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HappyJo, thanks for your feedback. Those two years must have been a great relief to you even though the flutter then occurred. So, in your case, and in others I've seen, getting the heart rate slowed and under control is the first step in preventing afib symptoms. But the heart rate gets too slow and so must then be regulated by a pace maker. So what is the propafenone for? (That's rhetorical since I know it's another anti-arrythmic drug like flecainide.

I see that both of these drugs have "breathing difficulties" as a condition that may make them contra-indicated. Neither of my doctors seemed to ask or be concerned about my asthma. Interesting.

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My heart rate was too low because I have a dysfunctional sinus node not beta blocker use. This meant instead of normal sinus rhythm I was in what they call a junctional rhythm (where other heart cells pick up the job). I didn’t routinely take beta blockers but because I had a high rate when in AF I used to take metoprolol as a ‘pill in the pocket’ that is only when in a fast episode. If my only problem was the breakthrough atypical flutter I could have had it zapped with another ablation and be off all drugs (as I was for those couple of years). The propafenone is probably precautionary for now as I have been unwell and I need some stability before we reassess the situation.

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Oh, I see. I hope you are feeling much better soon and find the treatment that works for you. It does seem to be hit or miss at times and as much trial-and-error as science. Al the best to you.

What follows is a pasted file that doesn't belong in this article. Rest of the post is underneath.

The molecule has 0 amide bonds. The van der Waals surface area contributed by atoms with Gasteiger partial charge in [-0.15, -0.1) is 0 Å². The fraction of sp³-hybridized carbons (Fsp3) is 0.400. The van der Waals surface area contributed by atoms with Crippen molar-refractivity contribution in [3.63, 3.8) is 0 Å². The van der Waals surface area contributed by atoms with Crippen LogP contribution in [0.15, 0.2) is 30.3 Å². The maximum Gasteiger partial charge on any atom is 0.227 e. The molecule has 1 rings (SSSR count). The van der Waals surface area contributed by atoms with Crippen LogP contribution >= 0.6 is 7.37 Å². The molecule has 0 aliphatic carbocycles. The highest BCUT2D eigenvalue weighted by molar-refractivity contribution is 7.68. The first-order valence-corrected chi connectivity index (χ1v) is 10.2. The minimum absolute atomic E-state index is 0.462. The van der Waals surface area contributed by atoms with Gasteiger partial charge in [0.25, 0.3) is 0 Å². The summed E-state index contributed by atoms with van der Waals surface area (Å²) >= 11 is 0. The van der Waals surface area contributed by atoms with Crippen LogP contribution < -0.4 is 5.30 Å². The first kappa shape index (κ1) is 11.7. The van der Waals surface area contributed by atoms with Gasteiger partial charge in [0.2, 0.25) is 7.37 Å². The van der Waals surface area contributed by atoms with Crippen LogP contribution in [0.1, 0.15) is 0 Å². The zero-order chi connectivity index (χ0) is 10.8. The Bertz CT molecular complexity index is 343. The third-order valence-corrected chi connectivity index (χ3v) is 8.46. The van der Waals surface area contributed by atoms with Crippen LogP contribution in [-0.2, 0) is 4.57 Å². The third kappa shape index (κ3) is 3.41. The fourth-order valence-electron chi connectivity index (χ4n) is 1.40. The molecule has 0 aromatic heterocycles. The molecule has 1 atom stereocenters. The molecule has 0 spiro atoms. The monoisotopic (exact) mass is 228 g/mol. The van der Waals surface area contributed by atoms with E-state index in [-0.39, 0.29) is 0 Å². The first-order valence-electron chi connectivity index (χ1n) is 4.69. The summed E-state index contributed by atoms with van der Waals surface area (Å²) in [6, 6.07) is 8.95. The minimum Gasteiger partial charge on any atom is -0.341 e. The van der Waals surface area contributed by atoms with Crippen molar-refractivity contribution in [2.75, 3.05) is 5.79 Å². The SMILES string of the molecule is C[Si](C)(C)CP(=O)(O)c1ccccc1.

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Thank you.

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AF is a progressive condition as I am sure you will have been told so events will become more frequent anyway. Flecainide can be pro arrhythmic in some people so a different drug such as propafanone may help but ablation would seem the obvious next step and the sooner the better.

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Hi Bob. Would love your opinion or thoughts. Had an ablation March 2018. In October afib and svt back again. Prior and after ablation did all the meds and cardioversion. Upped my metoprolol to 100 mg 2x’s daily, Eliquis, fosinopril and Crestor. Afib coming once a week now. Having second ablation in NYC in April. Different ep and hospital. He said they do a different mapping technique. Have you ever heard of a different mapping system? Thank you

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There are different mapping techniques available and different ways of ablating so lots of variables, Needing two or more ablations is not uncommon to be honest even here in UK where less but more experienced EPs often means better outcomes. One needs to dig a bit into the history of your EP to see how successful they really are. They need to be doing at least two a day for a few years to be much good in my humble opinion.

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Thank you Bob. I have done my research. We just want to be sure he does the ablation. We are going to see if we can move the date up.

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Got ablation. Worked,but given Benadryl and H2 booker both IV, stun vagus ,raised heart rate so pvc never happened( got discharged early due to tachy) Antihistamines like Benadryl or atropine always stimulates vagus nerve. Need to lie down to rest, can walk slowly a mile. Takes 3 months for heart to heal.